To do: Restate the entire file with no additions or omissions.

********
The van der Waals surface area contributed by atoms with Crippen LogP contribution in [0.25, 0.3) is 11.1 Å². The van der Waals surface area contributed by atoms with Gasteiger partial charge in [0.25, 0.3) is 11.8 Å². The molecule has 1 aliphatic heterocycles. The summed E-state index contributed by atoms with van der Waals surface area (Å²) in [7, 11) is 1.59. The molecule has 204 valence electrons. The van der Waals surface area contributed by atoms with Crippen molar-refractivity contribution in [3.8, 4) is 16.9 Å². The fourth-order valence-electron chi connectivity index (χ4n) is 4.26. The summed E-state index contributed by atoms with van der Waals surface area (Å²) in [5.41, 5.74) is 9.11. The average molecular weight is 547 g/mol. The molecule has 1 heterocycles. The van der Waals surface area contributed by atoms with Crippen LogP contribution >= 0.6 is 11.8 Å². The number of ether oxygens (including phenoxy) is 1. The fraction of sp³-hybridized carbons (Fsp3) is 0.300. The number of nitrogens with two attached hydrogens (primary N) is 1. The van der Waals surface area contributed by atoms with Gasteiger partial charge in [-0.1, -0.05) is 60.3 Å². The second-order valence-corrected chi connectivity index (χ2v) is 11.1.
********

The van der Waals surface area contributed by atoms with Crippen LogP contribution in [0.25, 0.3) is 11.1 Å². The van der Waals surface area contributed by atoms with Gasteiger partial charge in [0.25, 0.3) is 11.8 Å². The molecule has 1 aliphatic heterocycles. The summed E-state index contributed by atoms with van der Waals surface area (Å²) in [7, 11) is 1.59. The molecule has 204 valence electrons. The van der Waals surface area contributed by atoms with Crippen molar-refractivity contribution in [3.8, 4) is 16.9 Å². The fourth-order valence-electron chi connectivity index (χ4n) is 4.26. The summed E-state index contributed by atoms with van der Waals surface area (Å²) in [5.41, 5.74) is 9.11. The average molecular weight is 547 g/mol. The molecule has 1 heterocycles. The van der Waals surface area contributed by atoms with Crippen LogP contribution >= 0.6 is 11.8 Å². The number of ether oxygens (including phenoxy) is 1. The fraction of sp³-hybridized carbons (Fsp3) is 0.300. The number of nitrogens with two attached hydrogens (primary N) is 1. The van der Waals surface area contributed by atoms with Gasteiger partial charge in [-0.1, -0.05) is 60.3 Å². The second-order valence-corrected chi connectivity index (χ2v) is 11.1.